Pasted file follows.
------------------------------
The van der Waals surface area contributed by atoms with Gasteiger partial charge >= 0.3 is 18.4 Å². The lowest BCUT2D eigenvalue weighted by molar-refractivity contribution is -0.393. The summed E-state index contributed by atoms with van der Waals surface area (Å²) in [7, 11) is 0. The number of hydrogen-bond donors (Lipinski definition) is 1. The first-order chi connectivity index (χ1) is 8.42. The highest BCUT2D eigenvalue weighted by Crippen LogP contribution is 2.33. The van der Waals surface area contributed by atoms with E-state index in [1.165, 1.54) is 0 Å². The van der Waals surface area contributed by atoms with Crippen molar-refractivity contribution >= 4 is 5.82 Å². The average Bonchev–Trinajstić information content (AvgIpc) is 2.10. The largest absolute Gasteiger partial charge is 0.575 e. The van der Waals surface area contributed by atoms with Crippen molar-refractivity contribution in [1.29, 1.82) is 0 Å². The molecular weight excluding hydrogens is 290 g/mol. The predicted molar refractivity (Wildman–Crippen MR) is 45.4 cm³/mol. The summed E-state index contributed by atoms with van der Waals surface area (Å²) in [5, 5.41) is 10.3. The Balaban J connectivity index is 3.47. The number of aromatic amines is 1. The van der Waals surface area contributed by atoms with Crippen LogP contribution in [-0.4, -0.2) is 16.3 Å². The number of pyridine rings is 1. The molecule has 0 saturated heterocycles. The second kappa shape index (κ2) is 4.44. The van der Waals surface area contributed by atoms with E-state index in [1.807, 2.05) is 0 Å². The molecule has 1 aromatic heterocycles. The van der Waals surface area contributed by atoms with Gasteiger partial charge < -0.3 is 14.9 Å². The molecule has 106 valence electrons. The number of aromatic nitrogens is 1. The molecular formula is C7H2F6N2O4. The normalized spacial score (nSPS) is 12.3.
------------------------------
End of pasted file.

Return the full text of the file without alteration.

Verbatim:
The van der Waals surface area contributed by atoms with Gasteiger partial charge >= 0.3 is 18.4 Å². The lowest BCUT2D eigenvalue weighted by molar-refractivity contribution is -0.393. The summed E-state index contributed by atoms with van der Waals surface area (Å²) in [7, 11) is 0. The number of hydrogen-bond donors (Lipinski definition) is 1. The first-order chi connectivity index (χ1) is 8.42. The highest BCUT2D eigenvalue weighted by Crippen LogP contribution is 2.33. The van der Waals surface area contributed by atoms with E-state index in [1.165, 1.54) is 0 Å². The van der Waals surface area contributed by atoms with Crippen molar-refractivity contribution >= 4 is 5.82 Å². The average Bonchev–Trinajstić information content (AvgIpc) is 2.10. The largest absolute Gasteiger partial charge is 0.575 e. The van der Waals surface area contributed by atoms with Crippen molar-refractivity contribution in [1.29, 1.82) is 0 Å². The molecular weight excluding hydrogens is 290 g/mol. The predicted molar refractivity (Wildman–Crippen MR) is 45.4 cm³/mol. The summed E-state index contributed by atoms with van der Waals surface area (Å²) in [5, 5.41) is 10.3. The Balaban J connectivity index is 3.47. The number of aromatic amines is 1. The van der Waals surface area contributed by atoms with Crippen LogP contribution in [-0.4, -0.2) is 16.3 Å². The number of pyridine rings is 1. The molecule has 0 saturated heterocycles. The second kappa shape index (κ2) is 4.44. The van der Waals surface area contributed by atoms with E-state index in [1.807, 2.05) is 0 Å². The molecule has 1 aromatic heterocycles. The van der Waals surface area contributed by atoms with Gasteiger partial charge < -0.3 is 14.9 Å². The molecule has 106 valence electrons. The number of aromatic nitrogens is 1. The molecular formula is C7H2F6N2O4. The normalized spacial score (nSPS) is 12.3.